In those Syracuse kitchens, as she and her family moved to Chattanooga, she searched for ways to remain Indian inside America.

"I am Indian. I was born in India. But I teach my kids they are American. They are born here," she said. "But my daughter has been called all kinds of stuff and it confuses her to no end. 'I was told I was an American,' she says." 

Take curries.

I told her I was eating more curries. Dabbling with an Ayurvedic diet has brought cumin, coriander, turmeric into my life most nights.

She smiled. Then, laughed.

Apparently, curries are not what I thought.

"They are British. That word 'curry' is not Indian. It's not Vietnamese," she said. "It's a colonial word."

I had no idea.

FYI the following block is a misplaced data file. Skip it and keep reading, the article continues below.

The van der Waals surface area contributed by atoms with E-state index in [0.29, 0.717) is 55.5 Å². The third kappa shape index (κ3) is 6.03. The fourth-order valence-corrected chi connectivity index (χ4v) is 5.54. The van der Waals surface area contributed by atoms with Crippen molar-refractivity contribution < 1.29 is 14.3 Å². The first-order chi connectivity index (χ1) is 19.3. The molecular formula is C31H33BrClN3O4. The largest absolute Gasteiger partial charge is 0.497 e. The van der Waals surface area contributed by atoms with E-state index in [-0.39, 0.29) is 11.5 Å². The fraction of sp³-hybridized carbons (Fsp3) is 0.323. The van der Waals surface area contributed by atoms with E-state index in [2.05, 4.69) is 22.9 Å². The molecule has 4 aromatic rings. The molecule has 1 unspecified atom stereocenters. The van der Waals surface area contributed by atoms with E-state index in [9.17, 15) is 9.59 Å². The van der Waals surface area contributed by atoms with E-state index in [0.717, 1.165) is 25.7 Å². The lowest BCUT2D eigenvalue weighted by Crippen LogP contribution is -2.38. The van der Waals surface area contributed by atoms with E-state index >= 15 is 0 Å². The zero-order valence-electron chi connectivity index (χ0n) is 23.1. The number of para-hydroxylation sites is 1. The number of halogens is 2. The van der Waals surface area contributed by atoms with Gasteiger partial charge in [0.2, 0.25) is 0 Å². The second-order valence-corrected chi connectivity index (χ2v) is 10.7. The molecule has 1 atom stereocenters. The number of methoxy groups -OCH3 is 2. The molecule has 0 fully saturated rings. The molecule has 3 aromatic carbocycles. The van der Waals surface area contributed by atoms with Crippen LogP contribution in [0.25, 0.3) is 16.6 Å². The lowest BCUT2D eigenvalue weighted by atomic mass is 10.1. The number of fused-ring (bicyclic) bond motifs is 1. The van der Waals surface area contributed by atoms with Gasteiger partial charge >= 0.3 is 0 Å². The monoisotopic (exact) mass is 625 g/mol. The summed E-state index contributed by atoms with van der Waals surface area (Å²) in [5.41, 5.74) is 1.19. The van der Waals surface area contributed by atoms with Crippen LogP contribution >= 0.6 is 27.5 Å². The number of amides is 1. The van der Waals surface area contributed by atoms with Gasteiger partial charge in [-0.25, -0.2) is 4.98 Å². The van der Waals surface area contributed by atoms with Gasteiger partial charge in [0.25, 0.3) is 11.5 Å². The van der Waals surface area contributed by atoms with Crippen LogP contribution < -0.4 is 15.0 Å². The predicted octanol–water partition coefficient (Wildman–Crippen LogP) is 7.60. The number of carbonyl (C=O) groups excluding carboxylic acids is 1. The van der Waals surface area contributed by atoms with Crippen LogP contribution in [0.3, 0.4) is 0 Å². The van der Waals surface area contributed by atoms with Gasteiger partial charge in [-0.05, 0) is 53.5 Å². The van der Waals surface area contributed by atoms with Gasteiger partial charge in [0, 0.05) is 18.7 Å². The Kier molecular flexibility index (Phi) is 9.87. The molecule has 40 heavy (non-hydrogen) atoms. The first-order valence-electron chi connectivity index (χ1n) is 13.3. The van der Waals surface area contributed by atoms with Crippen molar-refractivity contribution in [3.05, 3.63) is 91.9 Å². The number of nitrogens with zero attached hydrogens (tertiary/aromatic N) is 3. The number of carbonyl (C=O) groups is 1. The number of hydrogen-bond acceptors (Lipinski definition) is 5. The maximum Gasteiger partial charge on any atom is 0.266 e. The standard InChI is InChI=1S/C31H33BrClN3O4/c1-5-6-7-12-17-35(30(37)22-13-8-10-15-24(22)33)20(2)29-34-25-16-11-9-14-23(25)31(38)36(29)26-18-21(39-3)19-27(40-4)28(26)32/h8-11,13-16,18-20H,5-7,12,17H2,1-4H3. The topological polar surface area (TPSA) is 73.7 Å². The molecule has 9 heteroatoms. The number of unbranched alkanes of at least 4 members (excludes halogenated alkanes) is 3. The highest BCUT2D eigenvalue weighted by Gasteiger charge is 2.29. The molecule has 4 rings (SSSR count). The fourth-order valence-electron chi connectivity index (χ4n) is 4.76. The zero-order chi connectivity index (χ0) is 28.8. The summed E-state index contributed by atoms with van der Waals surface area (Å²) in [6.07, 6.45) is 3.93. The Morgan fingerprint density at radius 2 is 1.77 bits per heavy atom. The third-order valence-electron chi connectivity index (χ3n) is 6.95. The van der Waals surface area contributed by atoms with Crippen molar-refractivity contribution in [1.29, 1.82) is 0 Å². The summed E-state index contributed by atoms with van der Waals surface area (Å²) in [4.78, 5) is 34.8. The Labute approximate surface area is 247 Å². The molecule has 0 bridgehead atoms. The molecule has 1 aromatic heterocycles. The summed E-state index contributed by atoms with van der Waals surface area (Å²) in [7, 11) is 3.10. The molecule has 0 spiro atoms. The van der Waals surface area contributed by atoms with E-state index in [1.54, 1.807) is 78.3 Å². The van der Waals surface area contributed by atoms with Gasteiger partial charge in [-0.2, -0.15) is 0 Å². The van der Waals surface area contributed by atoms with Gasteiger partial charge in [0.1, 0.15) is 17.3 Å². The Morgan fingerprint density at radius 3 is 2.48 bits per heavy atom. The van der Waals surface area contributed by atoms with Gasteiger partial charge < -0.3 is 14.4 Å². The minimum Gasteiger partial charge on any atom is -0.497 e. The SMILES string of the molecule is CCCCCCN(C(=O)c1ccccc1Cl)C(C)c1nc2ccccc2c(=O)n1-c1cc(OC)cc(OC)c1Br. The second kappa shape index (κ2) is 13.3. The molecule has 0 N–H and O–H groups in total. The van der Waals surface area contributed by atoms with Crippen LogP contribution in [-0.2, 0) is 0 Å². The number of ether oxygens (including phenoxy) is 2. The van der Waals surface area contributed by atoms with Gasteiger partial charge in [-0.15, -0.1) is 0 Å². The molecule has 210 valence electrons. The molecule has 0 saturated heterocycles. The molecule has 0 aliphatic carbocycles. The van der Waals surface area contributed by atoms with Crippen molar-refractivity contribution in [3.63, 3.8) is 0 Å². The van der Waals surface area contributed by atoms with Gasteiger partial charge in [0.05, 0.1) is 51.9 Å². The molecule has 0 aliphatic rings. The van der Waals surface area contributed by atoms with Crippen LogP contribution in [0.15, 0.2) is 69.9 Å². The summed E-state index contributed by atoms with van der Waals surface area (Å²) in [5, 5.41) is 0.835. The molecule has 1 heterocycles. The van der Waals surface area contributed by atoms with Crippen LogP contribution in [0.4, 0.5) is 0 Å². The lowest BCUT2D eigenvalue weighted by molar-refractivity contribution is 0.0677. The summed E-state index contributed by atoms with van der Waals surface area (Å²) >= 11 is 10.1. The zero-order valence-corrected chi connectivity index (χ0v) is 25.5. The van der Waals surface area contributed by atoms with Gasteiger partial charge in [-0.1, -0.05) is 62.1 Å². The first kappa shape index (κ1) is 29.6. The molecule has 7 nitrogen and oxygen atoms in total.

"Yes, I know," she said, smiling.

Sujata, who sources all her spices from India, said that Kadhi soup (sounds like curry) and curry leaf trees exist. But curry as an all-encompassing dish?

"Masala is the term. That's what you think of when you say 'curry.' It means 'spice.' Either a single spice or mix or blend," she said.

Spices, Spice Trail, Miller Plaza, Chattanooga, Tennessee

So what does Indian food mean?

"We are all figuring it out," she said. "Home. Good food."

While she spoke, she'd been preparing for us lunch: chickpea salad with carrots, celery, bell peppers, cilantro, dijon mustard and another spice I can't place.

She holds the jar to my nose. Coriander?

She turns the label: roasted cumin.